"To the best of my knowledge, X.25 is still really widespread in Iran as unlike TCP/IP it's a shedload easier to control. Additionally according to numerous sources most of the network backbone is X.25, and the Iranians have yet to jump on TCP proper. This may have to do with state control than anything technical."
Kemp explained how he came across the document, which was put together by a security consultant of Arab extraction living in Sweden.
"I fell across the doc while researching X.25 connectivity," he said. "I did a talk on legacy tech at Grrcon and as X.25 is a lovely old and grizzled protocol, so I thought I'd cover that for the TCP/IP generation.
"X.25 is still used as a backbone for ATMs, and SMS bulk services, but Iran is a bit of a weird one from what I know. They never really made the jump to TCP proper and I think much of the ISP space over there is X.25 via XOT or similar. As to why Ansar would have a leased line, if it is them, my supposition would be that it's used to access the internet. Although that said, there could be bloody anything on there, and I have no great desire to breach the Computer Misuse Act and find out."
This legal restriction wouldn't hold back intelligence agencies, of course, and finding out the kind of traffic the line carried would not be particularly difficult.
"There're no passwords but X.25 doesn't work like that," Kemp explained. "Basically if you have a country's DNIC (as mandated by the lovely people at ITU) and the NUA, and access to a X.25 leased line or X.28 pad, you can dial up the number."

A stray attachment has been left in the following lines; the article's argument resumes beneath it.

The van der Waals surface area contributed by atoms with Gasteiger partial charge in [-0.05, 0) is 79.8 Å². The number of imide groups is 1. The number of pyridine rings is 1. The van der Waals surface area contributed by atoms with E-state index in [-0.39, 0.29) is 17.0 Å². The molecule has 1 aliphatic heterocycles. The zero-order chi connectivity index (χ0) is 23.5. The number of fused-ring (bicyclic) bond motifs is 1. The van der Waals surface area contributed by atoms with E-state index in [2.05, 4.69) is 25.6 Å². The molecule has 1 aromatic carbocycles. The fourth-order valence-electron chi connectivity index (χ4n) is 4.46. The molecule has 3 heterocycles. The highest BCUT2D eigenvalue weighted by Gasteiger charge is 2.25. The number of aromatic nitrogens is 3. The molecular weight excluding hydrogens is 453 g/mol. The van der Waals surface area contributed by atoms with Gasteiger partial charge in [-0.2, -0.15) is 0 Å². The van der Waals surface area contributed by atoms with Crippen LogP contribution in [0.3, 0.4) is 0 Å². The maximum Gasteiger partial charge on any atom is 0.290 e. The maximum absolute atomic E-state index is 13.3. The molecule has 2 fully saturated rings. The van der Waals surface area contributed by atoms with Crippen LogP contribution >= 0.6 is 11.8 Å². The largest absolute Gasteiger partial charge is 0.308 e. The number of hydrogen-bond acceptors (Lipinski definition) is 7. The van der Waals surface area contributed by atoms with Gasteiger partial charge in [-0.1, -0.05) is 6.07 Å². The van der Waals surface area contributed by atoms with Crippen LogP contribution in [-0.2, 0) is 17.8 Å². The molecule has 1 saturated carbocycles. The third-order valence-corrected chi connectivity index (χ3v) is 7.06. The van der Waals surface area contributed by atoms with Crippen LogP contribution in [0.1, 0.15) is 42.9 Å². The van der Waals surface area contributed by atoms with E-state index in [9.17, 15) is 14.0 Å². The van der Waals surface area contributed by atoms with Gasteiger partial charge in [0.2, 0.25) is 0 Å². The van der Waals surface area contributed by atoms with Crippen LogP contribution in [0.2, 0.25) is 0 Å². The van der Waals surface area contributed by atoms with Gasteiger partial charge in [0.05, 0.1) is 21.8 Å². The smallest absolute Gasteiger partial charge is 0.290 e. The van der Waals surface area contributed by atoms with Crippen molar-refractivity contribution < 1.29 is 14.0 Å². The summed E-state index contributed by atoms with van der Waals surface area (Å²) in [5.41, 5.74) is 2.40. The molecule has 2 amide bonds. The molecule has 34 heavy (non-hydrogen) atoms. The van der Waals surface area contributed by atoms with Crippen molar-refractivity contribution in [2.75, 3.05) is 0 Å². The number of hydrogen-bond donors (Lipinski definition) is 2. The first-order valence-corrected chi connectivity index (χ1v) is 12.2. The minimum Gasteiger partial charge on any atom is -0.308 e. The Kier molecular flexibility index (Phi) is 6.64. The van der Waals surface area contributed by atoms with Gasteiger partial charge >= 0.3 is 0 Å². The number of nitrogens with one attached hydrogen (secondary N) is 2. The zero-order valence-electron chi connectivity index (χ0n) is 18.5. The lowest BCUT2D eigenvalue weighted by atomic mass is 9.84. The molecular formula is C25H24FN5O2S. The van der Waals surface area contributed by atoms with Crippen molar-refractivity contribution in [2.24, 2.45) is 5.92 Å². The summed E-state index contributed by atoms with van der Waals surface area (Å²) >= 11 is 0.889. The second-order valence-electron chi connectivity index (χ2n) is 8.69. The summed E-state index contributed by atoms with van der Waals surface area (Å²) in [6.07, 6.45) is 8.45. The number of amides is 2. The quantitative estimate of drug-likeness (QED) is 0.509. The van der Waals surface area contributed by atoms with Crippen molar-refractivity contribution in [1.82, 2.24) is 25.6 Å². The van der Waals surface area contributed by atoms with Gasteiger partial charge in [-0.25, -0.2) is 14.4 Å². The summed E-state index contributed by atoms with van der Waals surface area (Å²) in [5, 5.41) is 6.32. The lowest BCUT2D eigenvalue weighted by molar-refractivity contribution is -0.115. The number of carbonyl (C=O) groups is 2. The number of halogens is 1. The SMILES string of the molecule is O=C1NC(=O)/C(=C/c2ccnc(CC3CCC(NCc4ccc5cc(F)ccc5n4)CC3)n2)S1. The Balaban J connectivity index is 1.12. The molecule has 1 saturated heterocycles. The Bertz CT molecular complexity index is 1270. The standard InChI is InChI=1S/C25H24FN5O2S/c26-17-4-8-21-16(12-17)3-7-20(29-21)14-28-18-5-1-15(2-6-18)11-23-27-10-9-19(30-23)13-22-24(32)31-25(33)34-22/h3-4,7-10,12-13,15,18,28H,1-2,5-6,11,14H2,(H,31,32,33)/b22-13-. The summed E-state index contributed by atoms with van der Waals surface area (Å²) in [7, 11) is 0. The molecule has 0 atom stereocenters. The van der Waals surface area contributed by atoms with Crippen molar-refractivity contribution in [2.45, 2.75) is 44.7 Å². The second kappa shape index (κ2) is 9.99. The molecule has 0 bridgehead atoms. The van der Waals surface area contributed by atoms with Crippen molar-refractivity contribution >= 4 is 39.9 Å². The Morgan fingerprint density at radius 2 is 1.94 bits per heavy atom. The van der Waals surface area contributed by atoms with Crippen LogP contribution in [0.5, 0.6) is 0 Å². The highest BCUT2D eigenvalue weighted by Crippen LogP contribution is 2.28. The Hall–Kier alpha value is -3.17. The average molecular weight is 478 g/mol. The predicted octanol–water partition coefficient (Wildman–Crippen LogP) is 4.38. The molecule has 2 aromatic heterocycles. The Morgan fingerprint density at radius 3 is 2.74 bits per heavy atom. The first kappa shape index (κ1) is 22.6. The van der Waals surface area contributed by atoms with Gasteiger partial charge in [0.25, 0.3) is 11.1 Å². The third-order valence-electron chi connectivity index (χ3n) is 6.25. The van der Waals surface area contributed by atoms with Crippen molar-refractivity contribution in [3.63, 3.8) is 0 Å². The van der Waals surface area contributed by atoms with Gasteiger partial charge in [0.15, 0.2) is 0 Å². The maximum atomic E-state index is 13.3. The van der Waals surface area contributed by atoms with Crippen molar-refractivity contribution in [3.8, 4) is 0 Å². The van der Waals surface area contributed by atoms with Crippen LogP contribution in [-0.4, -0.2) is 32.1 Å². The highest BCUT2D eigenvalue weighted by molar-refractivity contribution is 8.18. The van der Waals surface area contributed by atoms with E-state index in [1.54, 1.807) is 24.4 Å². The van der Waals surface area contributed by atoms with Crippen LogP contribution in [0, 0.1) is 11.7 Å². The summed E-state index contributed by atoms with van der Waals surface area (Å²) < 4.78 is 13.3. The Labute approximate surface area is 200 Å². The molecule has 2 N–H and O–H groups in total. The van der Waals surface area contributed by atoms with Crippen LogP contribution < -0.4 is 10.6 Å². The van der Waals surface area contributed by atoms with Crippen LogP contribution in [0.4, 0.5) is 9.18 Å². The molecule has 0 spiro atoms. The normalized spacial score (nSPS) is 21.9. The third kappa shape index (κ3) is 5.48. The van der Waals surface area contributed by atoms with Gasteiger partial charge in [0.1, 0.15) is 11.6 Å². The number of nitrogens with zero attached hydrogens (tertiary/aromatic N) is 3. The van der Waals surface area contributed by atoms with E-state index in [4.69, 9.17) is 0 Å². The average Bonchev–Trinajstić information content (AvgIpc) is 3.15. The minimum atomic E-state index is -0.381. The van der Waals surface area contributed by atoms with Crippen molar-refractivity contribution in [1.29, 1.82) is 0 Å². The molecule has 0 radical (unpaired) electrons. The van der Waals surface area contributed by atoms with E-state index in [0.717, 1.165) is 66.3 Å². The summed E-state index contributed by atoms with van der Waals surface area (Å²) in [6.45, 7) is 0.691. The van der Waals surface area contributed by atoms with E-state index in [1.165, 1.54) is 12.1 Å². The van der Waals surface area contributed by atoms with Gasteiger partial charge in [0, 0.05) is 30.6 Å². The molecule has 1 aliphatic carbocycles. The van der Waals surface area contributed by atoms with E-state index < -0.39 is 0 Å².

Iran and web jihadis - unlikely bedfellows?
Ansar Al-Mujahideen - which maintains a Hungarian-hosted website at ansar1.info - is a forum for jihad-related propaganda and recruitment. The group has posted links to videos showing "Islamic fighters in France" and its site features the pictures of prominent members of al-Qaeda, including its post-Osama leader Ayman al-Zawahiri.
A curious twist to this story is that al-Qaeda, which Ansar Al-Mujahideen is so closely linked to, is a radical Sunni Muslim movement - whereas Iran is overwhelmingly a Shi'ite nation. These two denominations of Islam are so strongly split on their beliefs that it has led to conflict and strife across the Middle East for centuries.
Ansar Al-Mujahideen is apparently trying to radicalise Westerners and persuade them to mount attacks at home as well as recruit them for action in Kashmir. An academic paper on the group and other e-jihadists can be found here.
If the evidence from the leased-line file is to be believed then Ansar Al-Mujahideen has some sort of base in Iran - there's no other good reason to have a government-allocated leased line.
Kemp, an expert in computer security rather than global politics or terrorism, is unsure what this might mean: "Why would they have an office in Iran, who knows? My speculation would be that it's a 'friendly' state thing, in as much as they probably get less hassle there than elsewhere. Direct Iranian involvement in terrorism, which is unequivocally technically provable, may be interesting."
The researcher is putting together a talk for the Deepsec conference in Vienna, Austria next month about the supposed threats posed by computer-armed terrorists. ®